Today in History:

15 Series I Volume XXXVII-I Serial 70 - Monocacy Part I


Numbers 4. Report of Lieutenant Colonel James M. Comly, Twenty-third Ohio Infantry, of engagement at Cloyd's Mountain.

Meadow Bluff, May 20, 1864.

SIR: In obedience to orders from brigade headquarters, I respectfully report:

Inclosed herewith is a journal of distances marched by the regiment from 29th April to date, inclusive; also a list of casualties during the same time.

At the battle of Cloyd's Mountain on the 9th of May the Twenty-third Regiment was on the right of the First Brigade. At about noon we were ordered to charge the enemy, who occupied the first crest of the mountain with artillery and infantry, behind rudely constructed breast-works. The hill itself was thickly wooded, steep, and difficult of ascent, and was skirted by s stream of water from two to three feet deep. The approach was through a beautiful meadow 500 or 600 yards in width. As soon as the order was received the regiment advanced at double-quick across the meadow, under a very heavy fire of artillery and musketry, to the foot of the mountain, across the stream. The regiment advanced steadily to this point without returning the enemy's fire, and after a short pause a furious assault was made upon the enemy's works, carrying them and capturing 2 pieces of artillery, which were brought off the field by Lieutenant Austin, and are now held subject to order. The enemy fell back to the second crest or ridge of the mountain, when a determined attempt was made to forma line, but, after a short struggle, he was driven from there in full retreat; re-enforcements arriving on the field, attempted a third line to make a stand, unsuccessfully. The struggle at the guns was of the fiercest description, the artillerymen attempting to reload when our line was not more than ten paces distant. Lieutenant Stevens shot one of the gunners at that distance. Private Kosht, of Company G, a recruit eighteen years of age, was the first to reach the guns. He sprang from the ranks, with a boyish shout, and hung his hat over the muzzle of one of the guns.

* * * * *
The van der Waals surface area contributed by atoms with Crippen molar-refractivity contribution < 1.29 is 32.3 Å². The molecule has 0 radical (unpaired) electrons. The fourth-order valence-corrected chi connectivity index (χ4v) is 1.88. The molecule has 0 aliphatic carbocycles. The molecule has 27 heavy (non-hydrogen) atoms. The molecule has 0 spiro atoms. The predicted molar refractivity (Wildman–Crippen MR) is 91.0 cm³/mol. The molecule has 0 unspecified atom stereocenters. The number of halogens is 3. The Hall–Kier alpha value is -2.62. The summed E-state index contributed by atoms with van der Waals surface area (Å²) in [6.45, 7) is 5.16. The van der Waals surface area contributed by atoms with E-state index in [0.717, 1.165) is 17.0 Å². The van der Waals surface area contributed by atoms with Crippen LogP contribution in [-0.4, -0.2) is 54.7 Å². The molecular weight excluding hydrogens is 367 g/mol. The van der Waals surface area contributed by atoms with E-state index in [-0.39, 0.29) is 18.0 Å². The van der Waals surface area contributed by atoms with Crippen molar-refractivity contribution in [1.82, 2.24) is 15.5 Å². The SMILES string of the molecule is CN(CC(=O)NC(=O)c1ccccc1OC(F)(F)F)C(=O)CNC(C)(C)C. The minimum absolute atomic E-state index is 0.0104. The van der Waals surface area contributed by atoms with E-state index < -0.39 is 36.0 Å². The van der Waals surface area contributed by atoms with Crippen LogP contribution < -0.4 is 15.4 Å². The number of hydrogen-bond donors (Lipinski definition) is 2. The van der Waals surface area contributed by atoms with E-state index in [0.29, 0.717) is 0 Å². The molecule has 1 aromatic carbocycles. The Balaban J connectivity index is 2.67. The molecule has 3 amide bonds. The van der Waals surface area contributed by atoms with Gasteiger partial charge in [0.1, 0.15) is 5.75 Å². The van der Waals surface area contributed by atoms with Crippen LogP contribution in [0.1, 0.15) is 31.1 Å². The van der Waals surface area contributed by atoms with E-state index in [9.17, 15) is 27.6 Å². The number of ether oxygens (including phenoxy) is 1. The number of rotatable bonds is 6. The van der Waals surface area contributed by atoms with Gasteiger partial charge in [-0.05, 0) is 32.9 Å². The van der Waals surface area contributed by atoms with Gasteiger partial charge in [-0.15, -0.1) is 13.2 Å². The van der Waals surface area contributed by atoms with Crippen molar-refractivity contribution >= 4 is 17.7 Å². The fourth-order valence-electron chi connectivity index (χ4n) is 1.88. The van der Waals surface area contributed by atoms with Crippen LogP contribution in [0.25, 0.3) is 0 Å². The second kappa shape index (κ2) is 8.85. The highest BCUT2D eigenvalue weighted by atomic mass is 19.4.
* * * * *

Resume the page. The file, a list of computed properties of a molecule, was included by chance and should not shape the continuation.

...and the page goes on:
I regret to announce the death of Captain Hunter, Company K, and Lieutenant Seaman, commanding Company D, in this charge. Captain Rice, Company A, was slightly wounded, but rejoined his company before the action was over. Lieutenant Abbott, Company I, a most gallant and enterprising officer, was severely wounded, and left in hospital at Dublin Depot. For further losses, I refer you to the official list of casualties inclosed.* In the engagement at New River bridge on the 10th we lost none.

I have the proud satisfaction of saying that no man of this command entered a house in an unauthorized manner during the march, and but two men, so far as I can learn, fell out in time of action.

I have the honor to be, very respectfully, &c.,


Lieutenant-Colonel, Commanding Regiment.


Acting Assistant Adjutant-General.


* Embodied in table, p. 13.